We are one of the world’s leading brokers in markets for commodities and listed derivatives. We provide access to more than 70 exchanges globally and are a leader by volume on many of the world’s largest derivatives exchanges. We are also an active broker-dealer in markets for commodities, fixed income securities, equities and foreign exchange. We are one of 20 primary dealers authorized to trade U.S. government securities with the Federal Reserve Bank of New York.
The aforementioned caption is what investor read in MF Global’s Prospectus Supplement in August 2011.
MF Global issued $325 million of 6.250 percent 5-year senior notes in August 2011. The deal was led by investment bank Jefferies and co-managed by investment banks Bofa Merrill Lynch, BMO Capital Markets, COMMERZBANK, Natixis, Lebenthal & Co., LLC, Sandler O’Neill + Partners, L.P. and US Bancorp. I provide this backdrop because you have to see that once again those who have a fiduciary responsibility to protect investors failed. The banks on this deal are underwriters of securities who are obligated to perform due diligence on the issuer (MF Global) to protect investors. I have no doubt that the bankers performed their due diligence on the objective facts about the company -- like financial statements, management background, market share, customers, etc. But did the bankers adequately assess the character of MF Global’s management? Is it possible for a banker to protect investors from managers with impeccable credentials who are willing to take reckless risks with other people’s money?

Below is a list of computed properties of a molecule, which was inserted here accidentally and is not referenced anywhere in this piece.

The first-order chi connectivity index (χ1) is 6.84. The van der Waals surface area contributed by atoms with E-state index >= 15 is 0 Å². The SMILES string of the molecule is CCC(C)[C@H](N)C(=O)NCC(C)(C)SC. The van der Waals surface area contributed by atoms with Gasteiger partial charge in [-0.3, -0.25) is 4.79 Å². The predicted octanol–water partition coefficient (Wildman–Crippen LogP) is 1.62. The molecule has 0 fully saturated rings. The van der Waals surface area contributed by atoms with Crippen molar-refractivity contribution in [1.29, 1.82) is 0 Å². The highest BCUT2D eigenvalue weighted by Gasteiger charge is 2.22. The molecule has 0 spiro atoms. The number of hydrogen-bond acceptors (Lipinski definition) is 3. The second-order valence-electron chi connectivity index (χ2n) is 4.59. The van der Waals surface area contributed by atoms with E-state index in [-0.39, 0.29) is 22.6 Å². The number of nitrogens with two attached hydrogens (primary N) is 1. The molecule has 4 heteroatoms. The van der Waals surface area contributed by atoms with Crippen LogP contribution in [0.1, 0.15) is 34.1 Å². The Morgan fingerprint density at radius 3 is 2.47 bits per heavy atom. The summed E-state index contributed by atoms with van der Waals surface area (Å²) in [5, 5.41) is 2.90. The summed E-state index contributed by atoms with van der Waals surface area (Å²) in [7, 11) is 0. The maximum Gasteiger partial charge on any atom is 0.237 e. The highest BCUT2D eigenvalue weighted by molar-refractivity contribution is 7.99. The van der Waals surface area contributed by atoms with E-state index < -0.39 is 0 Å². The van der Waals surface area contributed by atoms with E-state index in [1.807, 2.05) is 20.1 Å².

Rating agencies, rating agencies, rating agencies sounds familiar again, eh? Moody’s, Fitch and S&P once again did not meet their fiduciary responsibility to investors. How can a bond deal be executed in August and the company files for bankruptcy shortly thereafter? Like the bankers, the rating agencies surely did their analysis on the objective data. However, can they warn investors about reckless management?
The facts are that on October 25th Jon Corzine stated he was confident that MF Global would successfully manage its $6.3 billion exposure to European debt (Spain, Portugal, Belgium and Italy). Yet one week after a failed attempt to sell the company, MF Global filed for Chapter 11 bankruptcy on October 31st 2011.
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